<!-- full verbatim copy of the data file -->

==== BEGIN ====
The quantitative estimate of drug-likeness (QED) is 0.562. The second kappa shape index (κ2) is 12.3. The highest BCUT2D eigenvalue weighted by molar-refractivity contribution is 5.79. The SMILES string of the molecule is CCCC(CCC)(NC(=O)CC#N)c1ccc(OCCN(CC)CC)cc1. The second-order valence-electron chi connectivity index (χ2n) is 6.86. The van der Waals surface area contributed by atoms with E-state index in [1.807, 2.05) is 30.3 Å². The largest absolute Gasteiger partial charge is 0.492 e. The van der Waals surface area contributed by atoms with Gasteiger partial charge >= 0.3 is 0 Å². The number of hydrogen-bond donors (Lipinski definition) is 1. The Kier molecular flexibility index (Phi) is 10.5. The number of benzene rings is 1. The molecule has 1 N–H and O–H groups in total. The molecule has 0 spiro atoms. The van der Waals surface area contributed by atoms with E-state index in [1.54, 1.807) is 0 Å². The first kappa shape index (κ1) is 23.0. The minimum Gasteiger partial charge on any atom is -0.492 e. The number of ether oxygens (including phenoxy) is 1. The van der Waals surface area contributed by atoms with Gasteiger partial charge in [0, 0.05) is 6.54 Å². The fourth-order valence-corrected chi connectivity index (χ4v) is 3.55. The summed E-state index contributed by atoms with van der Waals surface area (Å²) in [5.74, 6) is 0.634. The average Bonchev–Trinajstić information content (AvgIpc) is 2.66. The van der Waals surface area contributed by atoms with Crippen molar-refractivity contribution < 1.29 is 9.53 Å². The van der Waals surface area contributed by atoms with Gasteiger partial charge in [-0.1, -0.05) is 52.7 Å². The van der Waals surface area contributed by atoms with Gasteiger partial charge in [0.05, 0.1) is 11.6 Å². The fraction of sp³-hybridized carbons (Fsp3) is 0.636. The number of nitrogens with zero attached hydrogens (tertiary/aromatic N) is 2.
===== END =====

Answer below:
The quantitative estimate of drug-likeness (QED) is 0.562. The second kappa shape index (κ2) is 12.3. The highest BCUT2D eigenvalue weighted by molar-refractivity contribution is 5.79. The SMILES string of the molecule is CCCC(CCC)(NC(=O)CC#N)c1ccc(OCCN(CC)CC)cc1. The second-order valence-electron chi connectivity index (χ2n) is 6.86. The van der Waals surface area contributed by atoms with E-state index in [1.807, 2.05) is 30.3 Å². The largest absolute Gasteiger partial charge is 0.492 e. The van der Waals surface area contributed by atoms with Gasteiger partial charge >= 0.3 is 0 Å². The number of hydrogen-bond donors (Lipinski definition) is 1. The Kier molecular flexibility index (Phi) is 10.5. The number of benzene rings is 1. The molecule has 1 N–H and O–H groups in total. The molecule has 0 spiro atoms. The van der Waals surface area contributed by atoms with E-state index in [1.54, 1.807) is 0 Å². The first kappa shape index (κ1) is 23.0. The minimum Gasteiger partial charge on any atom is -0.492 e. The number of ether oxygens (including phenoxy) is 1. The van der Waals surface area contributed by atoms with Gasteiger partial charge in [0, 0.05) is 6.54 Å². The fourth-order valence-corrected chi connectivity index (χ4v) is 3.55. The summed E-state index contributed by atoms with van der Waals surface area (Å²) in [5.74, 6) is 0.634. The average Bonchev–Trinajstić information content (AvgIpc) is 2.66. The van der Waals surface area contributed by atoms with Crippen molar-refractivity contribution < 1.29 is 9.53 Å². The van der Waals surface area contributed by atoms with Gasteiger partial charge in [-0.1, -0.05) is 52.7 Å². The van der Waals surface area contributed by atoms with Gasteiger partial charge in [0.05, 0.1) is 11.6 Å². The fraction of sp³-hybridized carbons (Fsp3) is 0.636. The number of nitrogens with zero attached hydrogens (tertiary/aromatic N) is 2.